Though most days can feel like hurricanes, it’s important to step away when possible and let your mind reboot. It might even wander to places it couldn’t have before, leading you to your next award-winning idea.
Lesson #8 – Cambodia: Don’t take shortcuts.
While in Cambodia, we were fortunate enough to visit Angkor Wat, the largest religious monument in the world.It was constructed in the 12th century, took around 30 years to complete and contains some of the finest architecture and reliefs you’ll ever see.
Great craft and hard work can be the difference between something being meh and amazing. Be amazing.
Lesson #9 – Indonesia: Say no to TV. Say yes to art.
This was easy to do in Indonesia, particularly Bali, an island oozing with art and culture. We couldn’t make it far without seeing a local artist painting, a woman constructing beautiful offerings made from colorful flower petals, men practicing their music, children learning traditional Balinese dance.
The art of Bali wasn’t something to go and see hanging on a gallery wall, it was a way of life.
So remember to make and take in more. Go to an art show. See the symphony. Make a finger painting. The more we say yes to art, the more inspired we can become.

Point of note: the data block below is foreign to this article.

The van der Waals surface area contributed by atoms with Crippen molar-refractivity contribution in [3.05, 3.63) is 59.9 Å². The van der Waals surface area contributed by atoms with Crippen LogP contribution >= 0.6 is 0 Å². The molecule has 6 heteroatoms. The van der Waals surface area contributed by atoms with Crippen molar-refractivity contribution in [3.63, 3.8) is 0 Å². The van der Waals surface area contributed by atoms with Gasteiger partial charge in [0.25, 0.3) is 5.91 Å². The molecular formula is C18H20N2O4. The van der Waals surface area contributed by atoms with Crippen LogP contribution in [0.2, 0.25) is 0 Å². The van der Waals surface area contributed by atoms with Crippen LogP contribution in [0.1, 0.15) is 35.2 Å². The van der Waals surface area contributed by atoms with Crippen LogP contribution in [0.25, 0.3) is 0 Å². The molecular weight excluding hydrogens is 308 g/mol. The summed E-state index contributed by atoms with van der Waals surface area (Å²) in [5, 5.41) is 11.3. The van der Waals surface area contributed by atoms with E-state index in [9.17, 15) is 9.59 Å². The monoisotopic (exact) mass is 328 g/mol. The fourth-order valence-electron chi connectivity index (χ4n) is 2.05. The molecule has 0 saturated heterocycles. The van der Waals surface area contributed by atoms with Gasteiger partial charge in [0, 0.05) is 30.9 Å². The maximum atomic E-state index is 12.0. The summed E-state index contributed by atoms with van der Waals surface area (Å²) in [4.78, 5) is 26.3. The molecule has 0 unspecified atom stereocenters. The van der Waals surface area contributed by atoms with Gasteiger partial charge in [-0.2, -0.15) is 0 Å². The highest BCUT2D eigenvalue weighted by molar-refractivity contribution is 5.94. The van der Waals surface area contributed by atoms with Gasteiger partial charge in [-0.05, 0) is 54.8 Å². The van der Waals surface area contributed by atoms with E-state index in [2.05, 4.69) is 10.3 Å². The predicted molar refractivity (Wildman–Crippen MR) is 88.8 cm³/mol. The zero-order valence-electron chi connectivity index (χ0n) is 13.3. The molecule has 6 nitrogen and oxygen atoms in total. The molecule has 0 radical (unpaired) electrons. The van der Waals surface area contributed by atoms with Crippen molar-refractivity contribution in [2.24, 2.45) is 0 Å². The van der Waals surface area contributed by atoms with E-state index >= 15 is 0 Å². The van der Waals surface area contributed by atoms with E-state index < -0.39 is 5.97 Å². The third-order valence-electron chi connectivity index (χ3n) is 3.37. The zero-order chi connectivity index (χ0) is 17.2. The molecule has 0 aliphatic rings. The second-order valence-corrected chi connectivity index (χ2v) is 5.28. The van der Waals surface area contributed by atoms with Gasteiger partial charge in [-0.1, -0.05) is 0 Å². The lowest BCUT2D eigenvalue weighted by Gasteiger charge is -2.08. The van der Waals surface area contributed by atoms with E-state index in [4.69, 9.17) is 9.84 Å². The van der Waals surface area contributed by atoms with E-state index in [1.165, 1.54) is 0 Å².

(Disclaimer: We’re not saying to stop watching TV. That would be terrible.)
Lesson #10 – Singapore: Look for the gems.
Compared to the other gritty, culture-packed countries we had been to, Singapore felt a little sterile and robotic. But as we dug in deeper, and explored further, we found hidden gems throughout the city. Striking street art. Incredible cuisine. Beautiful architecture.
So when you have an assignment you’re skeptical about, or don’t see potential in, try looking a little closer. There could be a gem in a seemingly unglamorous project. Look for it.
Lesson #11 – Malaysia: It should be fun.
The small island of Penang, off the northwest coast of peninsular Malaysia, is home to a rich street art scene.You could tell the artists had fun making the pieces. People enjoyed finding them, interacting with them and taking pictures with them.
This is what it should be all about. Let’s have fun making things that our audience can interact with and enjoy.
This article originally appeared on Free Range, the Working Not Working blog.